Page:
70% Cabernet, 16% Merlot, 14% Sangiovese
- The Universe is a strange place….
”Oh dear…he’s getting all weird and deep on us!”
Wait a minute!!! Hear me out!!! So I was pouring at a wine tasting at a private residence last week, here in Jacksonville, and I happened to be looking through their wine cellar…because I’m nosy like that. Now let me just tell you that this is one of the most INSANE wine cellars I’ve ever seen; not just because of its size, because as anyone will tell you size isn’t all that matters(!), but more because of the bottles contained within the cellar. I mean, there was stuff in there I’d never even heard-of before, mainly Napa-focused, but from generally wineries you just don’t see around for sale at a retail level.
Long story short, my eyes were drawn to one particular bottle, mainly for the fact it had a wax seal; and with it being laid down on its side at the time, I needed to take it out of the rack to get a better look at the label. The bottle was: Castello di Amorosa “La Castellana.” I remember thinking that I’d really like to give it a try, but I wasn’t about to ask the owners if I could pop it open (even though they would-have in a heartbeat), so I put the bottle back, didn’t think too much more of it, and returned to the tasting.
So the very next morning, I’m sat down at my laptop typing up an email and there’s a knock at my door. It’s the FedEx guy and he has a package for me….a wine shipment (as is usually the case)…and guess who these wine samples are from…that’s right! Castello di Amorosa “La Castellana.”
I’m not a religious guy…but I think the wine God Bacchus SERIOUSLY wanted me to write this wine review!
- Castello di Amorosa first opened in ‘07, and is the side-project (and quite a side-project at that!) of Dario Sattui, who also owns and operates the V. Sattui Winery. The vision was to build a Tuscan-influenced wine estate in California. Reportedly, Home Deport and Lowe’s wasn’t going to cut it for the building materials, so they had all the marble, bricks and tile imported directly from Italy.
- “La Castellana” translates to “the lady/maiden of the castle” in Italian.
- The “La Castellana” follows a Super-Tuscan theme of using mainly Bordeaux grapes (in this case, Cabernet and Merlot) to make up the majority of the blend, with a little Sangiovese added to give an Italian-twang to that American accent.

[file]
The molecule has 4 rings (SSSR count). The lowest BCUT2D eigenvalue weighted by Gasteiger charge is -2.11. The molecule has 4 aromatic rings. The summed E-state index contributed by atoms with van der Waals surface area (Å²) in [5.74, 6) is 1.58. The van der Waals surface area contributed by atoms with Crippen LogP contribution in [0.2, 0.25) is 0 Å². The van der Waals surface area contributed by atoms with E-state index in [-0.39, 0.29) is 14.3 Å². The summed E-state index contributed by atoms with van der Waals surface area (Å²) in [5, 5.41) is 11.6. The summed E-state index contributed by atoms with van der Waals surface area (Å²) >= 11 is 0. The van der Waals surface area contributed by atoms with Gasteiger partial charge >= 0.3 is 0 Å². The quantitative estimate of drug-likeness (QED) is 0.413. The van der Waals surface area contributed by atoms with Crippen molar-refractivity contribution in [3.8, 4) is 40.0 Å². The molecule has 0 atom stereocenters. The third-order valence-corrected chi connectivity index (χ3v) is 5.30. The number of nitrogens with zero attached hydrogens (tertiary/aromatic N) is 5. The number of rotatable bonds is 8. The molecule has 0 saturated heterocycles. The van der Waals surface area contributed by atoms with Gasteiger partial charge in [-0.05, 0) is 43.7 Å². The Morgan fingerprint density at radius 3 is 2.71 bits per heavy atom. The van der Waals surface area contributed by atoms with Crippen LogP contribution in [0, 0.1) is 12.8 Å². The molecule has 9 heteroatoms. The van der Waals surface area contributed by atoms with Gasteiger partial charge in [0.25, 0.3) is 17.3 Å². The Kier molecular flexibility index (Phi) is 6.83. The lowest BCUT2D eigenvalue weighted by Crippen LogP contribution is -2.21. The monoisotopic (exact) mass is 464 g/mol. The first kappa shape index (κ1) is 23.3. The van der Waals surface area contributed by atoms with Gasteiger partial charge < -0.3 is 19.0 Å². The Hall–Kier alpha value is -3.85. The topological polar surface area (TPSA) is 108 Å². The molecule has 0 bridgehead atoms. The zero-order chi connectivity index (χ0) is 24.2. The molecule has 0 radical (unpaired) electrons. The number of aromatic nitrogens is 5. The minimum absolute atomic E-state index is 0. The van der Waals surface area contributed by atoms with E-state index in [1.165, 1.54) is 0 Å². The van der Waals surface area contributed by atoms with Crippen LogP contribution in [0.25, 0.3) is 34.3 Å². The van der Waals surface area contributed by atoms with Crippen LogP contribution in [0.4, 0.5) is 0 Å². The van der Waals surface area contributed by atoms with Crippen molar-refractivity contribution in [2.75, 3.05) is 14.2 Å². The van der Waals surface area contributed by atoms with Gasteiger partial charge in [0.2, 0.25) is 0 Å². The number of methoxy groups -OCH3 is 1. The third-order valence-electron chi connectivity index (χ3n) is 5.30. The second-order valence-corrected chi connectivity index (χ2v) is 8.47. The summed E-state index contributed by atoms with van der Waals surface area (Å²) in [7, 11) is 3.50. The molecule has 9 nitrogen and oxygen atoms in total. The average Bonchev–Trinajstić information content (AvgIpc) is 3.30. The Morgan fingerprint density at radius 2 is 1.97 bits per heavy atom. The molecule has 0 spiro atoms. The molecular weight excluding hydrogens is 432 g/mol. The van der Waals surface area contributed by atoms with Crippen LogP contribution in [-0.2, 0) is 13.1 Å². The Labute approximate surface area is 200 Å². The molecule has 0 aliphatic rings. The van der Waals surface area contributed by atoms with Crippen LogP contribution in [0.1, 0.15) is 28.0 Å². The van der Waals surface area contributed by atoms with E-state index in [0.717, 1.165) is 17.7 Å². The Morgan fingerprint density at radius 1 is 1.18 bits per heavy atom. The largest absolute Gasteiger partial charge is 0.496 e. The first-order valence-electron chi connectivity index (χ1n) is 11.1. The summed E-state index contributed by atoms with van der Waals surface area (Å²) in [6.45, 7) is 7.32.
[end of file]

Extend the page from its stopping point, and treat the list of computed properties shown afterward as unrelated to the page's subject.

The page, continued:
- The wines from Castello di Amorosa are a tiny nightmare to get your hands-on, as they see little-to-no distribution in retail stores or restaurants, with the best way of getting hold of a bottle-or-three being the Castello di Amorosa website….or visiting the winery of course!
- The Castello di Amorosa vineyards are in the heart of the Diamond Mountain District, an American Viticultural Area (AVA) positioned at the top-end of Napa Valley.
- The Diamond Mountain District has a little over 500 acres under vine (that’s about 0.78 of a sq. mile), with Cabernet dominating.
- Since Castello di Amorosa name the “Napa Valley” AVA on the label, they must have a minimum of 85% Napa Valley grapes in the bottle. This is stricter than a simple “California” label (set at a 75% minimum), but not as strict as naming a specific vineyard on the bottle (95%). So when you’re wondering about the price difference between various wines made of the same grape, all coming out of California, the rules of minimum percentages is a BIG factor!
- It supposedly took almost 900,000 bricks imported from Italy to complete the Castello di Amorosa winery. That sounds impressive; but then again, I haven’t got too much of a frame of reference when it comes to constructing castles, since I haven’t built too many. Surprising really, since I’m from England….
- Because of the higher elevation of the Diamond Mountain District, the grapes don’t experience the cooling fog of some of the lower vineyards. The wines therefore tend to be described with lingo such as: “powerful,” “opulent,” “tannic” and “…bloody hell! I’m going to be chewing on this for a fortnight!!!” Not so much with the wine though!
Not as “big” as I was expecting, they’ve actually done quite a good job of giving this wine a “Tuscan feel.” Velvety smooth, and surprisingly restrained, it probably needs at least another few years in the bottle before it gets to where it needs to be. Black cherry, plum and mocha dominate, with well integrated tannins that don’t overwhelm. I got a little a tobacco and oak in there, also.
Quite a surprise from what I was expecting. Napa has been boring me a little lately, but maybe it’s because I get sent (by way of wine samples) so much of it. The Castello di Amorosa “La Castellana” is different, and if you’re looking to experience a more elegant side to “The Valley,” you might want to give it a shot.
I paired it with an episode of Downton Abbey…and I recommend you do the same.